A fourth blatant lie, cherished by Republicans, is the assertion that Lincoln was a “Defender of the Constitution.” The polar opposite is true: Lincoln was a tyrant and the despoiler par excellence of the Constitution. Generations of historians have accurately labelled him a “dictator.” “Dictatorship played a decisive role in the North’s successful effort to maintain the Union by force of arms,” wrote Clinton Rossiter in Constitutional Dictatorship (first published in 1948). “Lincoln’s amazing disregard for the Constitution was considered by nobody as legal.”
James G. Randall documented Dishonest Abe’s assault upon law and liberty in Constitutional Problems Under Lincoln (first published in 1926). Lincoln suspended the writ of habeas corpus and ordered the military to arrest tens of thousands of political opponents. At his command, but without a shred of legal authority, ca. 300 newspapers were closed and all telegraphic communications censored; elections in the North were rigged; throughout the Union, Democratic voters were intimidated; in New York City, hundreds of protesters against conscription (a form of slavery) were shot; West Virginia was unconstitutionally carved out of Virginia; and the most outspoken member of the Democratic Party opposition, Congressman Clement L. Vallandigham of Ohio, was deported. For good measure, duly-elected members of the Maryland legislature were gaoled, as was the mayor of Baltimore and a Maryland Congressman. In total disregard of the Second Amendment to the Constitution, inhabitants of Border States (Delaware, Kentucky, Maryland, Missouri and West Virginia) were disarmed, and wherever Lincoln’s evil tentacles could spread, private property was confiscated.
A fifth lie is that Lincoln was a “great humanitarian” who bore “malice towards none.” The truth is that Lincoln planned and managed a total war upon Southern civilians (see in particular Mark Grimsley, The Hard Hand of War, Cambridge University Press, 1997). Like Robert Mugabe today and sordid host of dictators during the 20th century, Lincoln ordered his troops to murder women and children. His war included the destruction of entire towns populated solely by civilians, massive looting, rape and execution without trial (or even charge) of non-combatants. To this day, General William Tecumseh Sherman’s March to the Sea (November-December 1864) remains the worst act of terrorism committed on American soil (see, for example, “Sherman’s March” by Clyde Wilson). Americans would be wise to remove their blinds and recall that this evil act was perpetrated by the agents of the U.S. Government at the vengeful behest of a Republican president. Sherman wrote on 24 December: “We are not only fighting armies, but a hostile people, and must make old and young, rich and poor, feel the hard hand of war, as well as their organised armies. I know that this recent movement of mine through Georgia has had a wonderful effect in this respect.” Using the rules established by the Allies after the Second World War, Lincoln and the high command of the Union Army unquestionably qualified as war criminals.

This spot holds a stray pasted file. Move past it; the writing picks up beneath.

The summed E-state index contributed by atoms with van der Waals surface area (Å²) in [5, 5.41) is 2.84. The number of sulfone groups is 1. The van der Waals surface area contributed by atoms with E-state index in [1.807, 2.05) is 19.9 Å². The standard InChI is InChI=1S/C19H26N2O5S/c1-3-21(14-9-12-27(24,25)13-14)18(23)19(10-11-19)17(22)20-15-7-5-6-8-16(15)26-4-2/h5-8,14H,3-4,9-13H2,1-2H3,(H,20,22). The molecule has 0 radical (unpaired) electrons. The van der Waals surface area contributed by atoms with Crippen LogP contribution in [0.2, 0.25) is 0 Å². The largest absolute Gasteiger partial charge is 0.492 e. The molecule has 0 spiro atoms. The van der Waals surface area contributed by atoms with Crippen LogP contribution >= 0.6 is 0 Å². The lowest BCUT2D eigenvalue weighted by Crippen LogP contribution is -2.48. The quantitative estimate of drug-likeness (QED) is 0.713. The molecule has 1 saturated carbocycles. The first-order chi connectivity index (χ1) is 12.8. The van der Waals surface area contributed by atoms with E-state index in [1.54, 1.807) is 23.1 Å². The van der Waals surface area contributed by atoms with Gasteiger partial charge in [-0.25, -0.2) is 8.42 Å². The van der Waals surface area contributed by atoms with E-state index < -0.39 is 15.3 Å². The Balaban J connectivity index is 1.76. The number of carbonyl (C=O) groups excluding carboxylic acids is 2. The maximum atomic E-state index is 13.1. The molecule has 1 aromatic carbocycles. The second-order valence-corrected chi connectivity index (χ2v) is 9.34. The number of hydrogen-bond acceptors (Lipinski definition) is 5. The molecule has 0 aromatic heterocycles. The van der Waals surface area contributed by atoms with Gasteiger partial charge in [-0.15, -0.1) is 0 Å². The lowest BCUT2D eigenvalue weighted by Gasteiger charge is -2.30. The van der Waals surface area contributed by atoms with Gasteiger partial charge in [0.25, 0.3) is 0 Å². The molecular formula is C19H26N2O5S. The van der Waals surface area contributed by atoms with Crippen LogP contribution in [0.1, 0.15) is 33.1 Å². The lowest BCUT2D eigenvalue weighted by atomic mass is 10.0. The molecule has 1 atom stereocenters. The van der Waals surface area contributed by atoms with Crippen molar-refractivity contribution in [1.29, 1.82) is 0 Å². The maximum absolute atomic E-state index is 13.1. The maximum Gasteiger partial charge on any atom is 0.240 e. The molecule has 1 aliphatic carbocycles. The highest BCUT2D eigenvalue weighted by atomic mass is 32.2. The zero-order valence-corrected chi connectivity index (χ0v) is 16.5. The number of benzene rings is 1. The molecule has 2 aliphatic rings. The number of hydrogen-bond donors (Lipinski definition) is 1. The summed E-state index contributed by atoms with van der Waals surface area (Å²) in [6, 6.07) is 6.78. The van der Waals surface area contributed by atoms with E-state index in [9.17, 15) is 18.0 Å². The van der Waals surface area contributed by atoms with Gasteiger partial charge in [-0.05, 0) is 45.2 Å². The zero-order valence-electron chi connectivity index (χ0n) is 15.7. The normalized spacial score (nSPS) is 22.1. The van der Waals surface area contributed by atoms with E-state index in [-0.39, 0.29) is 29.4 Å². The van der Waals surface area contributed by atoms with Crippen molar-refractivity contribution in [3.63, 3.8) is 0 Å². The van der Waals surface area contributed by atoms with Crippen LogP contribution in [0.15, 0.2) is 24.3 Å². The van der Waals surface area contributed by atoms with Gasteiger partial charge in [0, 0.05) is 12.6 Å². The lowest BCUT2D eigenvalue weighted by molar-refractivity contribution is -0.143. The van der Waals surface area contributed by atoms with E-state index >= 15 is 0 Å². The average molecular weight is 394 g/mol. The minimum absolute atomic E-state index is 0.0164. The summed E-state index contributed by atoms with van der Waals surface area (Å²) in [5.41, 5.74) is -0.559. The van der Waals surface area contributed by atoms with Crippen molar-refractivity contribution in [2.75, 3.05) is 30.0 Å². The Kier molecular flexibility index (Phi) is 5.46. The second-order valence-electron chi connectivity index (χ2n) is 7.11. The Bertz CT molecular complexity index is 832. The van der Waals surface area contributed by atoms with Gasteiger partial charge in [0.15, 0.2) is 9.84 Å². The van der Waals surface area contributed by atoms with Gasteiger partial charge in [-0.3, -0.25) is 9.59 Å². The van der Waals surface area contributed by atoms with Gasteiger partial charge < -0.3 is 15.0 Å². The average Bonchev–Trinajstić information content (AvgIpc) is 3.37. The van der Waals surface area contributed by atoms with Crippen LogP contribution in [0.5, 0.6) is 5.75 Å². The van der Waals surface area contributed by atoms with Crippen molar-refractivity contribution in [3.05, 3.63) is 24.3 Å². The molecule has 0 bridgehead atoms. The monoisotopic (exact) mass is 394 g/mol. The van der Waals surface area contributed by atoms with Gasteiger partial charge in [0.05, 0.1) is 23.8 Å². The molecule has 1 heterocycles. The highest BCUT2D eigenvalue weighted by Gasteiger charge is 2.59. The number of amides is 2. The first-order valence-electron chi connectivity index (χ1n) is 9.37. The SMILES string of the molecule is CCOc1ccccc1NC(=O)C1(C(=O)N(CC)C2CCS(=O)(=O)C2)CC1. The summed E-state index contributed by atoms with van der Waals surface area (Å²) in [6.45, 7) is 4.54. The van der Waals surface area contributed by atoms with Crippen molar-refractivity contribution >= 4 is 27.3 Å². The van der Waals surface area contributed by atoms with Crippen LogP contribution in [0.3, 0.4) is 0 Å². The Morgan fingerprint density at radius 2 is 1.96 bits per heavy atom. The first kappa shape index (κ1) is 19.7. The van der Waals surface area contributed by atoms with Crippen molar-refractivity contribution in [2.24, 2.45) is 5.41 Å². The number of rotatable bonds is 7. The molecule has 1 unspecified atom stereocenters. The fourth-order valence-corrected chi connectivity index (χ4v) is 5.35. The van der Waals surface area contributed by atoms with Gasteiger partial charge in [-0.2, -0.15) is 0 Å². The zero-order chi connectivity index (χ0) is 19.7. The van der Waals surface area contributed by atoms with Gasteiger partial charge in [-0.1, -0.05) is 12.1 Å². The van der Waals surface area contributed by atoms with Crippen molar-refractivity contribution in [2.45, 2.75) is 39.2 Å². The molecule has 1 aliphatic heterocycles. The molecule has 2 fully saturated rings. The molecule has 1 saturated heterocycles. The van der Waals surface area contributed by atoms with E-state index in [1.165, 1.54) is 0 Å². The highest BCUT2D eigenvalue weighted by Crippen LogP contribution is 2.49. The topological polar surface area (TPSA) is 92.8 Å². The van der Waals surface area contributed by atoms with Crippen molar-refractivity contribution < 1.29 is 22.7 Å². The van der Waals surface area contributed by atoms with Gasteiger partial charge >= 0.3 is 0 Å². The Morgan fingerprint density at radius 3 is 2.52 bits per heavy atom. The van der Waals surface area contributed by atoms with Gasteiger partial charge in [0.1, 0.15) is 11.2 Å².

A sixth lie, perhaps the most despicable of all, is that the War of Northern Aggression was necessary. Only war, say its mythologisers and apologists, could have ended slavery. The truth, of course, is that it was a war of choice and not of necessity. This war, the deadliest in American history, caused the deaths of 620,000 soldiers and an undetermined number (but possibly as many as 250,000) of civilians. Approximately one in four adult, white male Southerners perished. And it was all for nothing. During the 19th century, dozens of countries, including the British, Russian and Spanish empires, abolished the indefensible institution of slavery. They did so peacefully and by means of compensated emancipation. Among the countries of the Western Hemisphere that followed this route were Argentina, Colombia, Chile, all of Central America, Mexico, Bolivia, Uruguay, various French colonies, Ecuador, Peru and Venezuela. Only in the Land of the Free is war and the destruction of property and constitution regarded as a necessary condition of emancipation. Whether in the American South or the Middle East, Republicans, it seems, have to destroy a country in order to deliver it.
Abraham Lincoln, then, was not the Great Emancipator: he was the Great Warmonger and Imperialist, the Great Racist, the Great Taxer-and-Spender, the Great Corruptionist, the Great Incarcerator and the Great Vandal of the Constitution. He was a war criminal and America’s worst-ever president.
Chris Leithner grew up in Canada. He is director of Leithner & Co. Pty. Ltd., a private investment company based in Brisbane, Australia.